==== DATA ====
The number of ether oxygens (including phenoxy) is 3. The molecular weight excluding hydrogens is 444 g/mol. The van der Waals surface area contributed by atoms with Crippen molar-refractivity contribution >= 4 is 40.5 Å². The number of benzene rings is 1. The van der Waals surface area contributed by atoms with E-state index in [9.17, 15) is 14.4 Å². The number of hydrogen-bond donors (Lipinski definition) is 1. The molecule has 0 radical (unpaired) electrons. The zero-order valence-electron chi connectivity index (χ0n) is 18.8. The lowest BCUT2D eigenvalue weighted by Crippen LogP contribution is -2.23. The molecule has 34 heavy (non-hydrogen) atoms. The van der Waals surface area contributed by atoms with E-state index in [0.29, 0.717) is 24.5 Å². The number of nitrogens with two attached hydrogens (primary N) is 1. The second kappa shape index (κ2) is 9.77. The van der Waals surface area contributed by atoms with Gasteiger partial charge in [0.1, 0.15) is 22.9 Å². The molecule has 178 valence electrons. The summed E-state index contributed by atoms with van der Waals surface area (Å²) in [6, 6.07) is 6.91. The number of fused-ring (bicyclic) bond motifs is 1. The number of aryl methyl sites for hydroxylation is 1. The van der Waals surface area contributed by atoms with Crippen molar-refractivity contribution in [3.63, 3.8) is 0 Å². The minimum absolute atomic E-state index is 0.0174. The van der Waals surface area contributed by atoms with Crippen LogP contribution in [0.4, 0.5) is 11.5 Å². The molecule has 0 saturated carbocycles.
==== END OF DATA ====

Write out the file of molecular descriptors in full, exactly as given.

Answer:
The number of ether oxygens (including phenoxy) is 3. The molecular weight excluding hydrogens is 444 g/mol. The van der Waals surface area contributed by atoms with Crippen molar-refractivity contribution >= 4 is 40.5 Å². The number of benzene rings is 1. The van der Waals surface area contributed by atoms with E-state index in [9.17, 15) is 14.4 Å². The number of hydrogen-bond donors (Lipinski definition) is 1. The molecule has 0 radical (unpaired) electrons. The zero-order valence-electron chi connectivity index (χ0n) is 18.8. The lowest BCUT2D eigenvalue weighted by Crippen LogP contribution is -2.23. The molecule has 34 heavy (non-hydrogen) atoms. The van der Waals surface area contributed by atoms with E-state index in [0.29, 0.717) is 24.5 Å². The number of nitrogens with two attached hydrogens (primary N) is 1. The second kappa shape index (κ2) is 9.77. The van der Waals surface area contributed by atoms with Gasteiger partial charge in [0.1, 0.15) is 22.9 Å². The molecule has 178 valence electrons. The summed E-state index contributed by atoms with van der Waals surface area (Å²) in [6, 6.07) is 6.91. The number of fused-ring (bicyclic) bond motifs is 1. The number of aryl methyl sites for hydroxylation is 1. The van der Waals surface area contributed by atoms with Crippen molar-refractivity contribution in [3.63, 3.8) is 0 Å². The minimum absolute atomic E-state index is 0.0174. The van der Waals surface area contributed by atoms with Crippen LogP contribution in [0.4, 0.5) is 11.5 Å². The molecule has 0 saturated carbocycles.